Balance trade by boosting exports through government promotion
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The Trump administration is attempting to lower imports in order to rebalance trade after decades of U.S. neglect toward economic relationships around the world.

Rebalancing should not only be done by applying the stick of import reductions, but also by export promotion. 

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Exports make a firm’s markets grow and change its home nation’s currency value. When U.S. exports increase, the dollar typically goes up in value.

Shrinking exports tend to weaken the dollar. Exports also shape public opinion of globalization and offer the opportunity for economies of scale.

Higher production volume often means a lower cost of production.

Since high exports also make imports cheaper, a firm may achieve lower costs and higher profits, both at home and abroad, through exports.

Exporting also allows firms to learn from their competition and improve their ability to survive in a changing environment.

Domestic firms typically have an advantage in their home countries due to familiarity, connection, and local government support.

Any firm that survives the burden of foreignness already has demonstrated exceptional performance.

Finally, exporting may well lead to additional international corporate strategies, such as joint ventures, franchising or licensing.

All of these strategies together contribute to the economic strength and security of a nation.

The United States has many exporters. Thousands of smaller-sized U.S. firms send a growing proportion of U.S. GDP abroad.

They do so because of their new ability to compete. In the past, the government was able to help with the profitability of exporting, but the contemporary foreign buyer considers more than price when making a purchase decision.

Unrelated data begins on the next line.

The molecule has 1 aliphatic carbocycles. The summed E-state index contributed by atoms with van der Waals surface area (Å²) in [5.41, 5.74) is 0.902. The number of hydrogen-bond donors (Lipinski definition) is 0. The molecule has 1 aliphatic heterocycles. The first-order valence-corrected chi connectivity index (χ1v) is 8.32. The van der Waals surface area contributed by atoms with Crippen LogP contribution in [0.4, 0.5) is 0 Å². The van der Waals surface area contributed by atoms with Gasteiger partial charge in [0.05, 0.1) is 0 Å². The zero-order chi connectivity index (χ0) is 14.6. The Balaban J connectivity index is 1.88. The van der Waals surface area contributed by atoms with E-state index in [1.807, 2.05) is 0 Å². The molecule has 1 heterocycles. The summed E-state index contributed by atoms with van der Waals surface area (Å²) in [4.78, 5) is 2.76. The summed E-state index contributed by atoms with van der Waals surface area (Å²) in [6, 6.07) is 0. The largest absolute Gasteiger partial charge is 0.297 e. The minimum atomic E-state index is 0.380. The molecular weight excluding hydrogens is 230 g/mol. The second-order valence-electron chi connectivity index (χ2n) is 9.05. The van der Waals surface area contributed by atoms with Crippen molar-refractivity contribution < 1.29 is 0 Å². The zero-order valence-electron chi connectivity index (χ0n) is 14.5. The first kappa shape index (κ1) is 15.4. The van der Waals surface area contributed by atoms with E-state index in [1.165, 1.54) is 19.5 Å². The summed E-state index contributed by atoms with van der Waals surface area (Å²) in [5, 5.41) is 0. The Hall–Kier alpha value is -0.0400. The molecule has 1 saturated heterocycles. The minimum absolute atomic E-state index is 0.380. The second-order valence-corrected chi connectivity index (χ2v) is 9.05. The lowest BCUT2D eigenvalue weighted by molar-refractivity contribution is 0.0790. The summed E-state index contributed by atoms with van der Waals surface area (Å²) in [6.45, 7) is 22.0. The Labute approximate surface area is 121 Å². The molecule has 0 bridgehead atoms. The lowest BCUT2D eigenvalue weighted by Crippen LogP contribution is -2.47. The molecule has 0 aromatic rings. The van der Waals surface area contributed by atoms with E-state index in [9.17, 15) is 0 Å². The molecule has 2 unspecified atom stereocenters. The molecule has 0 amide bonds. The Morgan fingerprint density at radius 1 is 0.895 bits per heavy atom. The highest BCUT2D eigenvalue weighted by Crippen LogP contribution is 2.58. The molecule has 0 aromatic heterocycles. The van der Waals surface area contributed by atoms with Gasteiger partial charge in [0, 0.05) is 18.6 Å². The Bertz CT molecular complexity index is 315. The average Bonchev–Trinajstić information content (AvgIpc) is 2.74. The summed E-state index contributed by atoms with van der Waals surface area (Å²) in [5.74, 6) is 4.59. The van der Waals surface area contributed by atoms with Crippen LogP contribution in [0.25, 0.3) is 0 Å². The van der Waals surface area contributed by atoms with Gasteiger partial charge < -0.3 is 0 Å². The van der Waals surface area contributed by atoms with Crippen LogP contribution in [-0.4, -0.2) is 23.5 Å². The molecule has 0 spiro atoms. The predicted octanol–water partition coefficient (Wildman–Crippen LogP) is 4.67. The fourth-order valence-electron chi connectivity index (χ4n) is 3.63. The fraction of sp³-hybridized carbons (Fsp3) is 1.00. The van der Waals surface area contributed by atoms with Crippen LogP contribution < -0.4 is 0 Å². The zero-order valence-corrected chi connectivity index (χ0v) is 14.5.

Consumers also expect an excellent product fit, high levels of corporate responsiveness, full integration into the global value chain, a substantial service orientation, and unrelenting corporate commitment. 

New and growing firms must offer direct lines of accountability and be more responsive throughout the ribs and fabric of the merchant umbrella.

Most importantly, small firm owners are more committed and integrated once they go international. Increasingly, millennial means global awareness, interest, and understanding.

Yet, there are also substantial export problems for U.S. firms, particularly the small and medium-sized ones.

Logistics are a big concern, particularly in reverse channel activities, like coping with consumer complaints, product adjustments, and returns.

Legal procedures and government red tape are also of concern where there are substantial differences in government restraint of innovation.

The servicing of exports is also complex, where the firm needs to provide parts availability, fit into a supply chain, and offer forward-looking technical advice.

Foreign market intelligence is another problem area that covers information on trade restrictions and competition overseas. These obstacles, both real and perceived, often slow down export efforts.

As U.S. firms are on the path to export, they encounter rising risk accompanied by decreasing profitability.

There is typically a market gap for small firms, where you spend more but earn less, which discourages managers from starting, or continuing, to export.

Government export assistance can help firms bridge this gap by getting them to a stage where profits increase and risks dwindle. 

Export assistance must either reduce the risk to the firm or increase its profitability from export operations.

For example, government negotiations to open markets abroad are likely to decrease the risk of the firm. Offering low-cost credit is likely to increase profitability.

Our new export assistance needs clarity of purpose, including what export assistance needs to achieve and in what time frame.

Export assistance needs to achieve either a reduction of risk or an increase in profits for firms. It should be concentrated in those areas where profits and risk inconsistencies cause market gaps. 

Export assistance must be closely linked to domestic industries to ensure U.S. benefits for U.S. negotiations.

Negotiators must pivot around government strengths, such as contract renegotiation and prowess in opening doors abroad.

All this requires boldness of vision. Today is the day to ensure that things are done right and to check whether one can do more of the right things.  

 

Professor Michael R. Czinkota works both at Georgetown University’s McDonough School of Business and the University of Kent at Canterbury. He served as deputy assistant secretary for trade under Presidents Reagan and George H.W. Bush. He is the author of "International Marketing, 10th ed."


 

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